Make a pit stop to admire the charming shops, restaurants, and art venues of Broad Ripple Village, located about halfway between downtown Indy and 96th Street, bordered by the scenic White River and lined with residential bungalow streets . Some of the particularly cute restaurants, galleries, and gift stores on 54th Street in South Broad Ripple – “SoBro” if you want to sound like a local – include locally grown gardens, the gallery pastry shop, Mama Carolla’s Italian mansion, Mass Ave Toys, Tiny Home treats and a lot of lifestyle. For a fun photo, find the Angel Wings murals created by local artists Jamie Locke and Megan Jefferson to pose in front of them.
In Carmel, take some time to admire the stylish galleries and boutiques of the Arts & Design District, adorned with more than a dozen incredibly lifelike statues by J. Seward Johnson. Hungry? Attack the “Big Ugly” at Bub’s Burgers and Ice Cream if you dare – while it’s not a Thurmanator, it’s still a full pound of made-to-order food with all the ingredients.
If you want: COSI
You’ll Love It: The Indianapolis Children’s Museum
Since 1964, Columbus’s valued science and industry center has made learning fun by blurring the lines between education and entertainment for teens and adults. Likewise, the Indianapolis Children’s Museum is a must-see for curious children of all ages and the young at heart.
TCM, the largest children’s museum in the world, was originally founded in 1925. 1.25 million visitors come through the doors of the five-story, nearly 473,000-square-foot facility each year to enjoy a spectacular array of educational exhibits and hands-on activities. Most popular features include the Dinosphere, a stunning Beyond Spaceship Earth exhibit, a handy ScienceWorks area, a PlayScape area for visitors under 5, a soaring Dale Chihuly sculpture, and a still-working carousel Wishes and Dreams dates back to the year 1917. Don’t miss the opportunity to be moved by a gallery titled The Power of Children: Making a Difference, which highlights the extraordinary lives of Anne Frank, Ruby Bridges and Ryan White.
The Riley Children’s Health Sports Legends Experience joins the party this spring, offering an additional 7.5 acres of indoor / outdoor space on museum grounds, as well as a range of fitness-themed activities that include basketball, auto racing, hockey and soccer. Tennis, golf and soccer.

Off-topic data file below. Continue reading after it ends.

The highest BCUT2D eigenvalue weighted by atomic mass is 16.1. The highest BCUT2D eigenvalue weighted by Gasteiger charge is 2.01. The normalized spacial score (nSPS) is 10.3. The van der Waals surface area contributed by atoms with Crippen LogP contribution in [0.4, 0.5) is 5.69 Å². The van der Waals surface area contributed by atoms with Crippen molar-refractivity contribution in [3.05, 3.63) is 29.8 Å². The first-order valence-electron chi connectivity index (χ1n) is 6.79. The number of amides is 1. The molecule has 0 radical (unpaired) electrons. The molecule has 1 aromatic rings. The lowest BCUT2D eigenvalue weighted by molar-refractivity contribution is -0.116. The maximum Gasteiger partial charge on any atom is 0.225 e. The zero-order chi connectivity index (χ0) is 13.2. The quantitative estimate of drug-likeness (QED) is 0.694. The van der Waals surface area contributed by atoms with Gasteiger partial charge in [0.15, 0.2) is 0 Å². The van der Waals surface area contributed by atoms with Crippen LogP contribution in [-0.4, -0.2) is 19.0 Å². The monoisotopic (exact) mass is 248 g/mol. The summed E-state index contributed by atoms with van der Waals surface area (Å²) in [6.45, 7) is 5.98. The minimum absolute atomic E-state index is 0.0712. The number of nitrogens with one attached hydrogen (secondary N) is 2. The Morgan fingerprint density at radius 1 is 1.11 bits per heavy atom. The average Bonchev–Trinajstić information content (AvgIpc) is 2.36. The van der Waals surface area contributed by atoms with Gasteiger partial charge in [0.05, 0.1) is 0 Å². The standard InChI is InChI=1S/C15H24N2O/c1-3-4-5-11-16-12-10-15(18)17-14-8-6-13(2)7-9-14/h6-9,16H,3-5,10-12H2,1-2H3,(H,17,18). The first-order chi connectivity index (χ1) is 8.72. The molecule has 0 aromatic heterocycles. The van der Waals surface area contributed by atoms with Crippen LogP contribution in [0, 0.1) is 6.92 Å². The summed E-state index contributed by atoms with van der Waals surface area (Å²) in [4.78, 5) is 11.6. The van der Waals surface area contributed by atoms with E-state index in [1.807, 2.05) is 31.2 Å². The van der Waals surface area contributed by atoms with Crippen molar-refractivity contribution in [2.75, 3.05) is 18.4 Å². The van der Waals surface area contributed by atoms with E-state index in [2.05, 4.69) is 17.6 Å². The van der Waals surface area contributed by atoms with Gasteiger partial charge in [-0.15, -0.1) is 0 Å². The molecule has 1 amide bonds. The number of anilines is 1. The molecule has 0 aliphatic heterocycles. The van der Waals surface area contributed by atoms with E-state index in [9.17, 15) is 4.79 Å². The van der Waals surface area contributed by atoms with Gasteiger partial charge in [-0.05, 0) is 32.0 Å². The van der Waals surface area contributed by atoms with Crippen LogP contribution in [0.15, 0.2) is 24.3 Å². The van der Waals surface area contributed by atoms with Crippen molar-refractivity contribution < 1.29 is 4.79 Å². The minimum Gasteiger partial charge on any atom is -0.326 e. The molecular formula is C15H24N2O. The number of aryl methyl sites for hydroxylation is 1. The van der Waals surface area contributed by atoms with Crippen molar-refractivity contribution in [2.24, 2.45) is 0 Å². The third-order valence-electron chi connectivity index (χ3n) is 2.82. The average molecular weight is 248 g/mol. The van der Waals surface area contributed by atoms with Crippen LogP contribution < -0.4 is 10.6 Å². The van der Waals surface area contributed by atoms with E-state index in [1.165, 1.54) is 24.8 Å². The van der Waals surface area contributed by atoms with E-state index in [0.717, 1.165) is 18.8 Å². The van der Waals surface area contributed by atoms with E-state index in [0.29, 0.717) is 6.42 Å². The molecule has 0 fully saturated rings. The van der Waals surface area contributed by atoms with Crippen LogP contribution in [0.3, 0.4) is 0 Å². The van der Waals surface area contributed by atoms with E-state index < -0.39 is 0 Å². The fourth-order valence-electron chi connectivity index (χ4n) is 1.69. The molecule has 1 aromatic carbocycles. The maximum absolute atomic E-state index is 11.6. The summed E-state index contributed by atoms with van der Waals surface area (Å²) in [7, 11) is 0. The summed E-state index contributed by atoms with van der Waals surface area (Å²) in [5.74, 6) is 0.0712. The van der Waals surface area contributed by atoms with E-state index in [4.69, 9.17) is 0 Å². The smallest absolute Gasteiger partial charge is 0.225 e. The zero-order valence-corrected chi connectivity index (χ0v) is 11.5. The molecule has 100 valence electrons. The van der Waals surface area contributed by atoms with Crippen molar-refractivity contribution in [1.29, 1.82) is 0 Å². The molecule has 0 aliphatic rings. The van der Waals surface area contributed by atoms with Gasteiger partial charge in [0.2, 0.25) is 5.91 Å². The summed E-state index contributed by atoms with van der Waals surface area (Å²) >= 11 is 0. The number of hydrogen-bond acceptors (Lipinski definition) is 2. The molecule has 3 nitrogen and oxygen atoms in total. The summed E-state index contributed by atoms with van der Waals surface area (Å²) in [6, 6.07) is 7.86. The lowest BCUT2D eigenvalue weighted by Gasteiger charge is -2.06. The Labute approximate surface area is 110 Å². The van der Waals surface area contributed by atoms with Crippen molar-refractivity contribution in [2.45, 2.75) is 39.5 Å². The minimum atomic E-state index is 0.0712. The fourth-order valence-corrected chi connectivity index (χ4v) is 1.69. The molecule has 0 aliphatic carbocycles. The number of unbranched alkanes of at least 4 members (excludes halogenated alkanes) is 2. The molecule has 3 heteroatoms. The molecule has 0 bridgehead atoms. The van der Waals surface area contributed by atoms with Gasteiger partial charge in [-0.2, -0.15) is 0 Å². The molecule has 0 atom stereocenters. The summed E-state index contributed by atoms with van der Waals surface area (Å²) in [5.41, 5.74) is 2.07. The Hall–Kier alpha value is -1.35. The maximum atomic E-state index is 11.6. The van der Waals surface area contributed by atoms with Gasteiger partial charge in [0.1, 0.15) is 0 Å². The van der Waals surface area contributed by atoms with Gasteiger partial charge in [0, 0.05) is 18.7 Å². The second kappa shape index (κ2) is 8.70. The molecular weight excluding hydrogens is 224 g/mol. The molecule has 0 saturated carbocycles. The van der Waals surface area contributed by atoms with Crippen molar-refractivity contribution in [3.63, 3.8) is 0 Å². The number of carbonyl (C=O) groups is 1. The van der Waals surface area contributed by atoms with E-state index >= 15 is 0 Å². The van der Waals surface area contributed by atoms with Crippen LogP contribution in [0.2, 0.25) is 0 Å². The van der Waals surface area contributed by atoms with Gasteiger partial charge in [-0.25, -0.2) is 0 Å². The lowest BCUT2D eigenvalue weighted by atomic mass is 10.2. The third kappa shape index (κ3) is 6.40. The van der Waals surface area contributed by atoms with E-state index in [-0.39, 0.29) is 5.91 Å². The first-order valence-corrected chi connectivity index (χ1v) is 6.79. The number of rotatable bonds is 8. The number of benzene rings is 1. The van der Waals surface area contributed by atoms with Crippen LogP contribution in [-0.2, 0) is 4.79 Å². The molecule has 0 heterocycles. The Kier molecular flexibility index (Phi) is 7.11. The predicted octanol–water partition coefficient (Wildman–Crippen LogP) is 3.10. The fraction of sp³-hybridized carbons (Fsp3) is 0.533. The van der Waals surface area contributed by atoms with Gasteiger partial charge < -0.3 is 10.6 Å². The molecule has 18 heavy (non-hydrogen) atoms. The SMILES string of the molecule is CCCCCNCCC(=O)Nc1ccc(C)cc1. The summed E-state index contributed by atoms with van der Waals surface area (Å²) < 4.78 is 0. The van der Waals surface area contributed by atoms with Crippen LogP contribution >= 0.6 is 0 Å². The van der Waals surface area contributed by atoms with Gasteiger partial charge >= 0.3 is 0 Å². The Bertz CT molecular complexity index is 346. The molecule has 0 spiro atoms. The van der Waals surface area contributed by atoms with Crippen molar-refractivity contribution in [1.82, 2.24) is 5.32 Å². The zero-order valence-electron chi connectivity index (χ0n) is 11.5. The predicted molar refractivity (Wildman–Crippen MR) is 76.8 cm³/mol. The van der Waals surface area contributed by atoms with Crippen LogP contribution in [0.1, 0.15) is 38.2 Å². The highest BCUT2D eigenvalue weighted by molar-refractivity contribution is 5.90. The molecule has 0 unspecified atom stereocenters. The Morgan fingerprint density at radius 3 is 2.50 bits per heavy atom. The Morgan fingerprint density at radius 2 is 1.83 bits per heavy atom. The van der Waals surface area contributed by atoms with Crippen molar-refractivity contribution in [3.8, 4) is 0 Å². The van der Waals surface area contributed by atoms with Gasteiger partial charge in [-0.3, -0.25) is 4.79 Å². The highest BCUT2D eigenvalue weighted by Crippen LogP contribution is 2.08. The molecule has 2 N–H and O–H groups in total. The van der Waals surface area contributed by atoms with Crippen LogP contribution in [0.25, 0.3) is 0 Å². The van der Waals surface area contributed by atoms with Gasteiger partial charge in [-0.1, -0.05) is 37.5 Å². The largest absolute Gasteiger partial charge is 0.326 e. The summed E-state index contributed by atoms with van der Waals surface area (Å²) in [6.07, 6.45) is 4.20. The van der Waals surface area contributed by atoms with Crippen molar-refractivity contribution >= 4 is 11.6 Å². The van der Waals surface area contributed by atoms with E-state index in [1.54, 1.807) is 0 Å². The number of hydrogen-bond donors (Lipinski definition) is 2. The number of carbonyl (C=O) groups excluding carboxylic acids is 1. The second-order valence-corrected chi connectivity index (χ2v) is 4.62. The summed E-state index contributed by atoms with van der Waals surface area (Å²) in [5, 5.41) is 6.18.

If you want: North Market
You will love it: city market
Columbus residents have been visiting North Market since 1876 for locally produced groceries from a bustling list of vendors. The historic brick structure that houses the town market in the heart of downtown Indy was built not long after, in 1886, as a community meeting place and remains a comprehensive stop for anything edible (and delicious). Of the 34 merchants in the residence, 28 serve food and / or drinks; A shoe shine stand, a cell phone repair shop, a hairdresser, a bodega, a florist and a boutique round off the appeal.
A busy downtown business location. Mezzanine seating is the perfect spot to watch the bustling stalls below. (Fun fact: the cozy Tomlinson Tap Room in the southwest corner serves a rotating beer list consisting entirely of Indiana-made craft brews.) When the weather is nice, customers covet the outdoor tables for lunch with live music and a new rain garden and Boccia courts have been added thanks to a “Heart of the Community” grant from Southwest Airlines in collaboration with Project for Public Spaces in Manhattan and Indy’s own Big Car Collaborative.
Other local grocery producers line the brick street on Wednesdays from May to October to further enhance the commitment to Indy’s Original Farmers Market, and the Indiana Landmarks organization runs seasonal tours of the mysterious catacombs that run beneath the property.
If you want: the historic charm of the Ohio Statehouse
You’ll love it: Indy’s war memorials
While the pretty Ohio Statehouse cuts a fine figure, Indianapolis ranks second after Washington DC for the number of memorials and memorials dedicated to veterans and military conflict. If you count the Civil War graves in Crown Hill Cemetery, no other city in the United States devotes more space to honoring those who served.
History buffs can pay their respects at 41 memorials scattered downtown, from the Indiana War Memorial Museum and the sprawling American Legion Mall to the USS Indianapolis Memorial on the Canal and Veterans Memorial Plaza. At the heart of the collection, administered by the Indiana War Memorials Commission, is the Soldiers and Sailors Monument, which anchors Monument Circle. The limestone tower soars 284 feet into the sky and offers a 360-degree view at the top for those brave enough to climb the 331 steps required to reach the observation deck. (Or you can skip the first 300 steps on the elevator.)
Inaugurated in 1902, the memorial is just 15 feet from the Statue of Liberty. It turns into the “largest Christmas tree in the world” every year when it is wrapped in fairy lights during the “Circle of Lights” holiday festival presented by the IBEW # 481 union.
Amy Lynch is an Indianapolis-based freelance writer who specializes in getting poetic about food and travel.